The late Diahann Carroll broke interesting, transitional ground starring as “Julia”(NBC, 1968 – 71). Her portrayal of a gracefully dutiful, wholesomely assimilated single mom was the image and embodiment of a white woman with brown skin: Caucasian features, straight hair, and grammatically correct at all times. The character was a widowed, well-paid nurse working for a white doctor, living in white suburbia.
Not everyone considered this a significant breakthrough. “Many people,” Carroll acknowledged, “were incensed about that. They felt that [African Americans] didn’t have that many opportunities on television or in film to present our plight as the underdog … they felt the [real-world] suffering was much too acute to be so trivial as to present a middle-class woman who is dealing with the business of being a nurse.
“But we were of the opinion that what we were doing was important, and we never left that point of view … even though some of that criticism, of course, was valid. We were of a mind that this was a different show. We were allowed to have this show.” It won her a Golden Globe.
Ultimately, “Julia” was an improvement on playing domestic, which outside of “The Amos ‘N’ Andy Show” (1951 -53) is how black women got work on television in those days. Though Hattie McDaniel frankly stated after her “Gone with the Wind” Oscar win, “I’d rather play a maid than be one.”
Carroll had started out young in the Bronx, New York where she went to music and art High School with fellow student Billy Dee Williams. Her parents enrolled her in dance, singing and modeling workshops, leading to the 15-year-old appearing in Ebony and Jet magazines and on television’s popular “Arthur Godfrey Talent Scouts.”
Then, in 1954, Carroll made an auspicious film bow at 19 in “Carmen Jones,” directed by Otto Preminger and starring Dorothy Dandridge, Harry Belafonte and Pearl Bailey. That year, she also hit Broadway, and was nominated for a Tony for “House of Flowers.” In 1959, she again worked with Preminger for “Porgy and Bess” alongside Dandridge, Sidney Poitier and Sammy Davis, Jr.
She guested on several hit television dramas through the 1960s (“Peter Gunn,” “Naked City,” “The Eleventh Hour”) and co-starred with Paul Newman and Joanne Woodward opposite Poitier in “Paris Blues.” Later projects included “Claudine” with James Earl Jones, “I Know Why the Caged Bird Sings” and “Roots: The Next Generation.”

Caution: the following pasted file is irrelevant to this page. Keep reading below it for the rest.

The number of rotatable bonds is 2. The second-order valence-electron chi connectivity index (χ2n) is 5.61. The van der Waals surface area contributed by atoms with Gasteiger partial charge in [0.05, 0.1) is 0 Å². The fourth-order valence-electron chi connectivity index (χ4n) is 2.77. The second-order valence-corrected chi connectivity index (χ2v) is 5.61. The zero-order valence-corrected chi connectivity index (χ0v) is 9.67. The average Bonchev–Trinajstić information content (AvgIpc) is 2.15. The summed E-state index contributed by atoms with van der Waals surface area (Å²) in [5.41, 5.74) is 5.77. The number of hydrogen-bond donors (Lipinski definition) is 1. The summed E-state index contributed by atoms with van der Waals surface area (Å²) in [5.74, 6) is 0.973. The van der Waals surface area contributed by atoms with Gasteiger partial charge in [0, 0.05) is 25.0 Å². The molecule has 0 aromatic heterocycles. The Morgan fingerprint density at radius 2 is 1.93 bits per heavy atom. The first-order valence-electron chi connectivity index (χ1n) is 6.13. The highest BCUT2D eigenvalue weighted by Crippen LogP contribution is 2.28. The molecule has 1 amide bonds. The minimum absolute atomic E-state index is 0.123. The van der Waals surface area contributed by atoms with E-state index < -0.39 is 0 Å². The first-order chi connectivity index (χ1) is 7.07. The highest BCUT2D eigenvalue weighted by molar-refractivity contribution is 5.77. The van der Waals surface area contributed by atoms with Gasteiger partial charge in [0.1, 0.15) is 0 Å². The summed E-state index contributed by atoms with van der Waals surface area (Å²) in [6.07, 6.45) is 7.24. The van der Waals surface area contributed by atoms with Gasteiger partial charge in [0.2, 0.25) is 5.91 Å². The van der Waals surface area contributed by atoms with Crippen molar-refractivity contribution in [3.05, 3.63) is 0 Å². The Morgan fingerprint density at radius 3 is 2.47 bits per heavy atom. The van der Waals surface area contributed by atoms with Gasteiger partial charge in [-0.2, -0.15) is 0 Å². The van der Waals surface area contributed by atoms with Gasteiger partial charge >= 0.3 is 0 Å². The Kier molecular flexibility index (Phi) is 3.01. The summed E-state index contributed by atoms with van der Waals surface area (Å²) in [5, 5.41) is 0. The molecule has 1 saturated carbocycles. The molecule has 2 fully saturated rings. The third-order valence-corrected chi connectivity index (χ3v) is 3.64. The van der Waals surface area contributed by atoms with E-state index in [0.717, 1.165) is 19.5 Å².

Carroll came out of retirement in 1984 to make the biggest splash of her career since “Julia,” flying in the face of politically correct casting on the hit “Dallas.” Stepping outside the box of being sweet-tempered and cordially palatable, she played a villain and squared off against Joan Collins’ diabolically evil-hearted Alexis Carrington Colby.
Carroll’s Dominque Deveraux was an equally arrogant and ruthless witch on wheels. She proudly described her role as “The first Black b*tch on television.” She also played Dominque Deveraux in the spinoff hit “The Colbys.”
She continued her resurrected career with “A Different World,” Robert Townsend’s “The Five Heartbeats” and with a standout supporting turn in Kasi Lemmons’ hugely successful directing-screenwriting debut “Eve’s Bayou,” starring Samuel L. Jackson.
Carroll played Ezora, a flinty dispositioned voodoo sorceress scaring the wits out of then-child actor Jurnee Smollett. Her final outings, in 2000, were television films “Livin’ For Love: The Natalie Cole Story” and “Sally Hemings: An American Scandal.”
Carroll penned the memoirs “Diahann” (1986) and “The Legs Are the Last to Go: Aging, Acting, Marrying, Mothering and Other Things I Learned Along the Way” (2008).
She was a founding member of the Celebrity Action Council, a volunteer group that served the women’s outreach of the Los Angeles Mission, which helped rehabilitate chemical dependency and prostitution. She also helped to form the group along with Linda Gray, Donna Mills and Joan Van Ark.
Carroll died in her home in Los Angeles after a long bout with breast cancer. She was 84.